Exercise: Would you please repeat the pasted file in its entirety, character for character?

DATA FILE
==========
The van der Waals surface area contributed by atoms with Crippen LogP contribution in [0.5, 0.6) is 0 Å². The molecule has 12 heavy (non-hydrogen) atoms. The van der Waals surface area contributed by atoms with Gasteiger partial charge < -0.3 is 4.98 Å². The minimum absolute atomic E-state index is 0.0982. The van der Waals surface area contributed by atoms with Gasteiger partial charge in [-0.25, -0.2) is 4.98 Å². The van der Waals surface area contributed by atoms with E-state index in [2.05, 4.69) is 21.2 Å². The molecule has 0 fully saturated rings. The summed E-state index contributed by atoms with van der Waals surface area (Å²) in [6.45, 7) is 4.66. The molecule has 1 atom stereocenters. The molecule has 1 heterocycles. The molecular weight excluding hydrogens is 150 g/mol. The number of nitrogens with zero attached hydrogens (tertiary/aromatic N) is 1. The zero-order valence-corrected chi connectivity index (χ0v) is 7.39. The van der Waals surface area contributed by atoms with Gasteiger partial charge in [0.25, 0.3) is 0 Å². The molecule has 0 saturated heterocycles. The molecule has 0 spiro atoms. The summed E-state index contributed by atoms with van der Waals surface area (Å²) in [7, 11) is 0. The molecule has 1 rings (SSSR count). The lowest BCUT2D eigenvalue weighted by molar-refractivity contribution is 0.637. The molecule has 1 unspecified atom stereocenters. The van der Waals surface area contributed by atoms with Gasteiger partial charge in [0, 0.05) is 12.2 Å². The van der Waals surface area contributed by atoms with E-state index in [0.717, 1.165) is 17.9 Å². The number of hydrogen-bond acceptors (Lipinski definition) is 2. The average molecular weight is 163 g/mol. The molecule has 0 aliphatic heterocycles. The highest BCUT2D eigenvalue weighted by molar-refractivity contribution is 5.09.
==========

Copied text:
The van der Waals surface area contributed by atoms with Crippen LogP contribution in [0.5, 0.6) is 0 Å². The molecule has 12 heavy (non-hydrogen) atoms. The van der Waals surface area contributed by atoms with Gasteiger partial charge < -0.3 is 4.98 Å². The minimum absolute atomic E-state index is 0.0982. The van der Waals surface area contributed by atoms with Gasteiger partial charge in [-0.25, -0.2) is 4.98 Å². The van der Waals surface area contributed by atoms with E-state index in [2.05, 4.69) is 21.2 Å². The molecule has 0 fully saturated rings. The summed E-state index contributed by atoms with van der Waals surface area (Å²) in [6.45, 7) is 4.66. The molecule has 1 atom stereocenters. The molecule has 1 heterocycles. The molecular weight excluding hydrogens is 150 g/mol. The number of nitrogens with zero attached hydrogens (tertiary/aromatic N) is 1. The zero-order valence-corrected chi connectivity index (χ0v) is 7.39. The van der Waals surface area contributed by atoms with Gasteiger partial charge in [0.25, 0.3) is 0 Å². The molecule has 0 saturated heterocycles. The molecule has 0 spiro atoms. The summed E-state index contributed by atoms with van der Waals surface area (Å²) in [7, 11) is 0. The molecule has 1 rings (SSSR count). The lowest BCUT2D eigenvalue weighted by molar-refractivity contribution is 0.637. The molecule has 1 unspecified atom stereocenters. The van der Waals surface area contributed by atoms with Gasteiger partial charge in [0, 0.05) is 12.2 Å². The van der Waals surface area contributed by atoms with E-state index in [0.717, 1.165) is 17.9 Å². The number of hydrogen-bond acceptors (Lipinski definition) is 2. The average molecular weight is 163 g/mol. The molecule has 0 aliphatic heterocycles. The highest BCUT2D eigenvalue weighted by molar-refractivity contribution is 5.09.